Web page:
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China economy

China's service sector grows at fastest pace in nearly six years, survey suggests

Sector accounts for half of the world’s second-largest economy and analysts believe better access to loans and strong demand fuelled robust start to 2018

PUBLISHED : Monday, 05 February, 2018, 3:30pm
UPDATED : Monday, 05 February, 2018, 9:48pm

China’s services sector got off to a flying start in 2018, expanding at its fastest pace in almost six years as new orders surged and companies rushed to hire more staff, a private survey showed on Monday.

Economists also attributed the robust strength in services in January to better access to bank loans at the start of the year and solid demand before the long Lunar New Year celebrations, which fall in mid-February.

The Caixin/Markit services purchasing managers’ index rose to 54.7 in January from December’s 53.9, marking the highest reading since May 2012. The 50-mark separates growth from contraction on a monthly basis.

The upbeat findings, which echoed those of an official gauge of the non-manufacturing sector last week, bode well for Beijing’s longer-term goal of overhauling and modernising its economic growth model.

The government is counting on growth in consumption and services, particularly in high value-added areas such as finance and technology, to reduce the economy’s traditional reliance on heavy industry, investment and exports.

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The services sector already accounts for over half of China’s economy, with rising wages giving its consumers more spending power at home and abroad.

New business increased at the fastest pace in 32 months, the Caixin survey showed, with respondents linking the rise to new projects, company expansions and greater initiatives to win new clients.

The effort led companies to hire new workers at the fastest pace in five months.

Better access to financing likely also played a role in the sharp improvement in business conditions, some analysts said. The survey focuses on small and medium-sized firms which traditionally tend to have a tougher time securing funds than their larger state-owned peers.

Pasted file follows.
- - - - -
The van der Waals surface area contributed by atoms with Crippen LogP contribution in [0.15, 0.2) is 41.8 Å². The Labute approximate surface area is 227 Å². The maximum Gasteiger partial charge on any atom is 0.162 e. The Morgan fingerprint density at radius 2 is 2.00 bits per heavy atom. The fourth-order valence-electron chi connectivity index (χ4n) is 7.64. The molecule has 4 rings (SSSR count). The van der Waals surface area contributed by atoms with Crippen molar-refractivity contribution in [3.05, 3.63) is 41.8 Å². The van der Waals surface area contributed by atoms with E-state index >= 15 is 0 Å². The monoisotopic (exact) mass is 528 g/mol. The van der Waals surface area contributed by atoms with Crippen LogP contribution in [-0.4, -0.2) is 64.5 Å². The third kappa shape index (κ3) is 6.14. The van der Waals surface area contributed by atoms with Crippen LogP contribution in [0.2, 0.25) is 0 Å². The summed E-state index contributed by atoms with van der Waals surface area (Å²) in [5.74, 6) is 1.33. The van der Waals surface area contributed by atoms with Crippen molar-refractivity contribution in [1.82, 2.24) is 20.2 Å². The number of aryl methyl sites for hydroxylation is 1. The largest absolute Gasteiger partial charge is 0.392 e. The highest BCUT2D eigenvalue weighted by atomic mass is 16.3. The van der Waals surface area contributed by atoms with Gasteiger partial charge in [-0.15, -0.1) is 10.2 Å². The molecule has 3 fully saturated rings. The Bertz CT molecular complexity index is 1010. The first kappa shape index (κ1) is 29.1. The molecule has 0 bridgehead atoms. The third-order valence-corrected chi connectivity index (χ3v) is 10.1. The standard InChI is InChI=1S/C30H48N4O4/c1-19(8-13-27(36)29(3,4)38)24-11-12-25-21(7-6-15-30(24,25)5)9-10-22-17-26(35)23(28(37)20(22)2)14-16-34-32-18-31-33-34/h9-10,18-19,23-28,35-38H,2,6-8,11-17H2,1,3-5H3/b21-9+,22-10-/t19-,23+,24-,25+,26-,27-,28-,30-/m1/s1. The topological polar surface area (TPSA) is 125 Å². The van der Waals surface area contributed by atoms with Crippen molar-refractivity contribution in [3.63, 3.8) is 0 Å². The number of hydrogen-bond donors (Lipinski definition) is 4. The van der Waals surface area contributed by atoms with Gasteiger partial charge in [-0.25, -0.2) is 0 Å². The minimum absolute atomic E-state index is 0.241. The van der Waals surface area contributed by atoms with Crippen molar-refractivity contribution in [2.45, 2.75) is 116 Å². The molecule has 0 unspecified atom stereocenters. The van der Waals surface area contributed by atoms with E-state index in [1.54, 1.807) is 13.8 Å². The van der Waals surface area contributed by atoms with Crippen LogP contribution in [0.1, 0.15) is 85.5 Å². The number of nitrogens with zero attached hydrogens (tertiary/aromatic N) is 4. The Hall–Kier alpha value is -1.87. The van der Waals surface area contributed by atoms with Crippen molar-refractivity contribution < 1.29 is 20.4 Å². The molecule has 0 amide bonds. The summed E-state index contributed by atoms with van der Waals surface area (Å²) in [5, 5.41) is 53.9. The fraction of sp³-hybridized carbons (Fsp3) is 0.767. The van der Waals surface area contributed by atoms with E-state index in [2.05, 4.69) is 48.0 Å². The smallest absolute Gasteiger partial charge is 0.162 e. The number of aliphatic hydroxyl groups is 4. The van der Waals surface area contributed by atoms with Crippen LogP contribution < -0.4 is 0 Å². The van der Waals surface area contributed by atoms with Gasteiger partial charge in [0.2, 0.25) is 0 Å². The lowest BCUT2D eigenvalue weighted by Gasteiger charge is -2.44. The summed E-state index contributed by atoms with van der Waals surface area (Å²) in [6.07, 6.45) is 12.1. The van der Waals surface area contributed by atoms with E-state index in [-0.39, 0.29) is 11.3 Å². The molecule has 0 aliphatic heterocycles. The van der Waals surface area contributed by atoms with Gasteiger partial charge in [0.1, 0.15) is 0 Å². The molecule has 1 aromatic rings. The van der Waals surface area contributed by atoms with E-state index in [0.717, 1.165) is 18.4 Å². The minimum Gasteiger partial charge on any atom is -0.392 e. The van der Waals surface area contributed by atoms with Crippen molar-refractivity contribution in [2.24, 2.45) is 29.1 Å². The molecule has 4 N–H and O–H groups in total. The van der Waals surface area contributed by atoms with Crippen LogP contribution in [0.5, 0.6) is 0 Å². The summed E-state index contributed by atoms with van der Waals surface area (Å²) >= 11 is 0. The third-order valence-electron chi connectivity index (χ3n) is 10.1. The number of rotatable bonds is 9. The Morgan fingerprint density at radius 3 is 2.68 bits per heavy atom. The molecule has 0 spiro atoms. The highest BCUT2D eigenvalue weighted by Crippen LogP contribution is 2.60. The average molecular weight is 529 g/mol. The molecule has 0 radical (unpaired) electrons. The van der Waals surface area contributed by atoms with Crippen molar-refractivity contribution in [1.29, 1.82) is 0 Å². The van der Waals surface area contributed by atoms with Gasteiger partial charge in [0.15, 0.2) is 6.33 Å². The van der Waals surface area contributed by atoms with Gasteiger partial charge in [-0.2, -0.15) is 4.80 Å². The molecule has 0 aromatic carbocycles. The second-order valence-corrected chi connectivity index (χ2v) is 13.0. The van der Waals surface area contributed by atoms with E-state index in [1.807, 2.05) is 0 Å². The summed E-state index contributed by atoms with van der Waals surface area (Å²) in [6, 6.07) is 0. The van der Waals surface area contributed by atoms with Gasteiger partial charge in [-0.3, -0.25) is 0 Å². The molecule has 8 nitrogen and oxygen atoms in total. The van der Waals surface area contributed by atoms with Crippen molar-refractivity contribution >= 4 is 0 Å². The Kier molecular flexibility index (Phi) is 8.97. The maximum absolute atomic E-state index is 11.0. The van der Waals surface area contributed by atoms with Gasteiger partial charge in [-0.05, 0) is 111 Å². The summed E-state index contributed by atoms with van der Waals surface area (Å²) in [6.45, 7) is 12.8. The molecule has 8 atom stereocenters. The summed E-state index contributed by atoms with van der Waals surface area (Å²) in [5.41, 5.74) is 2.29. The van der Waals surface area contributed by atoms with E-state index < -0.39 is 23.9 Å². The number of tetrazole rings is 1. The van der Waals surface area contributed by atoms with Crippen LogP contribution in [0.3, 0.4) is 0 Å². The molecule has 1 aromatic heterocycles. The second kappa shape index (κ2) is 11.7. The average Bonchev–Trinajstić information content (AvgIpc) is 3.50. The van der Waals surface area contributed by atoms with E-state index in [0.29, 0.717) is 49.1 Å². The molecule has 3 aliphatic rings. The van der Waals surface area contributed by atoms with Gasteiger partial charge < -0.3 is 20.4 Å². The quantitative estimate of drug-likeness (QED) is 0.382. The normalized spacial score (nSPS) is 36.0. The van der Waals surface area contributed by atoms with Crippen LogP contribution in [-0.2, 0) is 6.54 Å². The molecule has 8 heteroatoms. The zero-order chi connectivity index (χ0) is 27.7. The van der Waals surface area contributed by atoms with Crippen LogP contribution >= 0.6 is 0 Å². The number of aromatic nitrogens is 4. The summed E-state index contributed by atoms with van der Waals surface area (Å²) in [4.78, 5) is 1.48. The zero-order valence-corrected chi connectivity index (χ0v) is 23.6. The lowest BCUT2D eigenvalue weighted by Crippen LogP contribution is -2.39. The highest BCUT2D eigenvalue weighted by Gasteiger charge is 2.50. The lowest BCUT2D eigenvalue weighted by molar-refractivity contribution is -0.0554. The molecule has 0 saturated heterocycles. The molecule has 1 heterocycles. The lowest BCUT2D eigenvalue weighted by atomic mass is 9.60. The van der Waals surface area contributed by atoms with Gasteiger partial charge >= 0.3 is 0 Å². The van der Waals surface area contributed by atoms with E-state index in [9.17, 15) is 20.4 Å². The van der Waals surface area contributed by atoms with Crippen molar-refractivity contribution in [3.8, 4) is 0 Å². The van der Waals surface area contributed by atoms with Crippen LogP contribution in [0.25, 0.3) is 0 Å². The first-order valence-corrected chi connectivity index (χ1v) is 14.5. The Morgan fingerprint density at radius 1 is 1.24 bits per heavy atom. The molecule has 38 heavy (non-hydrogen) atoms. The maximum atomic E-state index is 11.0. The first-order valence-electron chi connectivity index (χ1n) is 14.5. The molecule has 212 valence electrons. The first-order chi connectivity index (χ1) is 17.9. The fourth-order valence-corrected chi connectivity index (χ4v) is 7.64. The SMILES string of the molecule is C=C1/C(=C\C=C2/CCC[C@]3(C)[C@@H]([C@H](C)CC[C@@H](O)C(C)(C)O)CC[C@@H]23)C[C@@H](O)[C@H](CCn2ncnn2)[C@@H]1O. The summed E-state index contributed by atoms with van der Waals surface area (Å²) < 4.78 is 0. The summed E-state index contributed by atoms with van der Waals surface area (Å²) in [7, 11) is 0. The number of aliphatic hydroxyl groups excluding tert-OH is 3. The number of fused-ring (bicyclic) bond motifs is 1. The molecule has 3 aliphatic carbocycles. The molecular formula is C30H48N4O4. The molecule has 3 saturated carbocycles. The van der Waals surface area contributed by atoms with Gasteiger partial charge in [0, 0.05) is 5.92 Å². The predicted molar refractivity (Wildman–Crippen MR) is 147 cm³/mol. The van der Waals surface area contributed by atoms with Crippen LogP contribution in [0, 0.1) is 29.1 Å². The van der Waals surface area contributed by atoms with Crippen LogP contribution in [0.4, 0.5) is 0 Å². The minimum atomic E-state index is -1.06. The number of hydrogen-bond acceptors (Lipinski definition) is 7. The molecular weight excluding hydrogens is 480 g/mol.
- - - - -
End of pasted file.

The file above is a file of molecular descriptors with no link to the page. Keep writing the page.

“Banks normally dole out more credit at the start of the year, as opposed to being restrained by the lending quota last year,” said Wendy Chen, a Shanghai-based economist at Nomura. “IT-related services are a big driver behind the growth in services. We expect it to continue its momentum for the remainder of the year.”

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However, firms’ strong optimism about the business outlook over the next year eased to a four-month low on concerns that economic conditions may soften.

Profit margins also remained under pressure. Many companies reported a stiff rise in input costs for raw materials, transportation and salaries, but the survey suggested they were having a tough time passing higher costs on to their customers.

The official services PMI out last week showed activity accelerated to a four-month high in January, indicating broader economic resilience. That survey tends to focus more on larger and state-supported firms.

Retail, information technology and insurance services all sustained high growth rates in January, the official data showed.

Driven by strong readings in both the services and manufacturing sectors, the headline Caixin China Composite PMI rose to 53.7 in January, compared to 53.0 in December and the highest since January 2011.

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“Looking forward, we should watch for stability of demand in the manufacturing industry and the impact of growing costs on the profitability of service providers,” said Zhong Zhengsheng, director of Macroeconomic Analysis at CEBM Group.

The world’s second-biggest economy reported forecast beating growth of 6.9 per cent last year, handily exceeding the government’s target of about 6.5 per cent.

Economists polled by Reuters are pencilling in more moderate growth of 6.5 per cent this year, citing the expected drag from higher borrowing costs, a crackdown on air pollution and a cooling housing market.

Sustained and robust services growth, however, could offset softer industrial growth and increase the chance of an upside surprise.